This morning, Peloton released their Q3 2022 earnings data.
In it, Peloton reported bigger than expected losses for the quarter. They reported a loss of $2.27 per share, while the consensus estimates had expected them to have a loss of $0.83 per share. Peloton’s revenue for the quarter was $964.3 million – lower than the consensus estimates of $972.9 million. This news has caused the stock price to drop 20% or more in pre-market trading.
Peloton’s new CEO Barry McCarthy called out a few areas he thought the company could improve going forward to help Peloton further drive their growth. This includes working more with 3rd party retailers (in the UK you can already find Peloton equipment in John Lewis showrooms, and in Australia they are available in David Jones showrooms). They also plan to utilize their digital app more to reach more subscribers that way. It also sounds like Peloton will continue to expand their One Peloton Club bike rental program, which is described as Fitness-as-a-Service (“FaaS”)
In the months ahead you’ll see us evolve our go-to-market strategy to grow faster. One new initiative includes broadening our distribution to third party retailers. Another involves rethinking the value proposition of our digital app to drive significantly more top of marketing funnel growth. A third initiative involves expanding our international markets. And fourth, we continue to test and broaden the roll out of Fitness-as-a-Service (“FaaS”). FaaS is a rental program that combines the cost of connected fitness hardware and our All-Access subscription service into one low monthly fee. We’ve tested different price points in order to understand the interplay of consumer demand and ROI, which is a function of variables like CAC, churn, return rates, and buy out rates. To date we’ve seen steady increases in growth (on the order of 90%+ uplift currently) compared to our control markets, and we are broadening the size of our test markets as we continue testing different consumer offers.
He also notes that Peloton plans to expand their international markets. Peloton’s most recent new market launch was in Australia, where they officially launched in July 2021.
Peloton did report that they hit 7.0 million subscribers this quarter. In the earnings report, Barry stated he also believes, like John Foley did, that Peloton can eventually have 100 million subscribers.
My goal for Peloton is to become a global connected fitness platform with 100 million Members. That’s equivalent to roughly half the world’s global gym memberships. It’s a long, long way from where we sit today. But we sit at the epicenter of technology enabled fitness, a long-term secular growth trend. Who doesn’t want to live a healthier, happier, longer life? We will share more about how we plan to participate in that growth in the months and years ahead.
The average number of workouts per month per subscriber increased this quarter to 18.8. Last quarter it had been 15.5.
Peloton did not state in the letter when the Peloton Tread+ might be available for sale again. They did note that they are seeing “higher than anticipated Tread+ returns”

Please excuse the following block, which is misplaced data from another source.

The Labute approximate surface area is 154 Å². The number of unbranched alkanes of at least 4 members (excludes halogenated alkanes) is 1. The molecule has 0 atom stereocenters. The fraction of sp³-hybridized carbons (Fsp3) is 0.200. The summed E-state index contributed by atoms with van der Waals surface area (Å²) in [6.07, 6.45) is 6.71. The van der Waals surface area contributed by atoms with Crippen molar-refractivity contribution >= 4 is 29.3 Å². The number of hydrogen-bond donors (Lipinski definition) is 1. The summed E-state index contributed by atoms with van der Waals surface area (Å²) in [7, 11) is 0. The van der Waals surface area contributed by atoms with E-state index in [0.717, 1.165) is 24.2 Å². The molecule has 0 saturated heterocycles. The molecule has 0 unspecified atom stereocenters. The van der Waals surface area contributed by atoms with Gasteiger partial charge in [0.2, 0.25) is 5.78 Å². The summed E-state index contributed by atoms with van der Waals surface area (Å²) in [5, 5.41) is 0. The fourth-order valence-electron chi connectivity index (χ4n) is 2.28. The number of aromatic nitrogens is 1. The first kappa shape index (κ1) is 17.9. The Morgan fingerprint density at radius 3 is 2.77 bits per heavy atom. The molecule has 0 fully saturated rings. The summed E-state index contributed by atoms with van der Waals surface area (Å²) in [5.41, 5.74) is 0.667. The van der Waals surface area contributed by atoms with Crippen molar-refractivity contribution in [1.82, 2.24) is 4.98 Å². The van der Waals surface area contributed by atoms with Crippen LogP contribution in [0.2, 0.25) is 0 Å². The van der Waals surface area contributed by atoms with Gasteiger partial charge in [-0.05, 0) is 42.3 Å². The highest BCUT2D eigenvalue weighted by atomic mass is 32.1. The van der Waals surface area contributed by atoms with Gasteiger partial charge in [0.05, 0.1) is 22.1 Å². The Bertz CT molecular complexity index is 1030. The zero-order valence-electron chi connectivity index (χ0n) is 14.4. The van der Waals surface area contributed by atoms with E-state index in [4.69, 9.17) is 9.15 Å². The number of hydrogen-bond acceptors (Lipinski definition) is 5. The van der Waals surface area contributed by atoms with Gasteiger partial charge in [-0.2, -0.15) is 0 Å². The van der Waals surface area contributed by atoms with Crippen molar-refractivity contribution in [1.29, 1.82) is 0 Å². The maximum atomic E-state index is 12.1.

With these losses, and amid reports Peloton was looking for new minority investors, Peloton also reported they had secured $750 in new debt financing
We finished the quarter with $879 million in unrestricted cash and cash equivalents, which leaves us thinly capitalized for a business of our scale. Earlier this week we took steps to strengthen our balance sheet by signing a binding commitment letter with JP Morgan and Goldman Sachs to borrow $750 million in 5-year term debt. I want to thank everyone involved for their hard work in completing this important financing and look forward to reporting on our progress in reshaping Peloton’s business in the quarters ahead. As we begin to sell down our excess inventory, the current cash flow headwind should become a tailwind in FY23. Our goal is to restore the business to positive free cash flow in FY23.
Peloton also shared that they expected next quarters results to be lower than they initially forecasted back in February.
Our Q4 outlook reflects softer demand vs. our February forecast, partially offset by accelerated sales we’ve seen as a result of our recent hardware price reductions. Our Q4 ending CF subscriber forecast of approximately 2.98 million incorporates a modest negative impact from our Subscription pricing increase starting June 1. As anticipated, we have seen a small increase to cancellations due to the Connected Fitness subscription price increase announcement, but we expect the impact to moderate as we progress through FY23. We forecast total revenue of $675 million to $700 million in Q4.
Barry also shared that the company also has too much inventory – but expects to eventually be able to sell all the bikes & Treads they have sitting in warehouses.
The balance sheet challenge has been managing inventory. We have too much for the current run rate of the business, and that inventory has consumed an enormous amount of cash, more than we expected, which has caused us to rethink our capital structure (more on this in a moment). Fortunately, the obsolescence risk is negligible, and we believe the inventory will sell eventually, so this is primarily a cash flow timing issue, not a structural issue.
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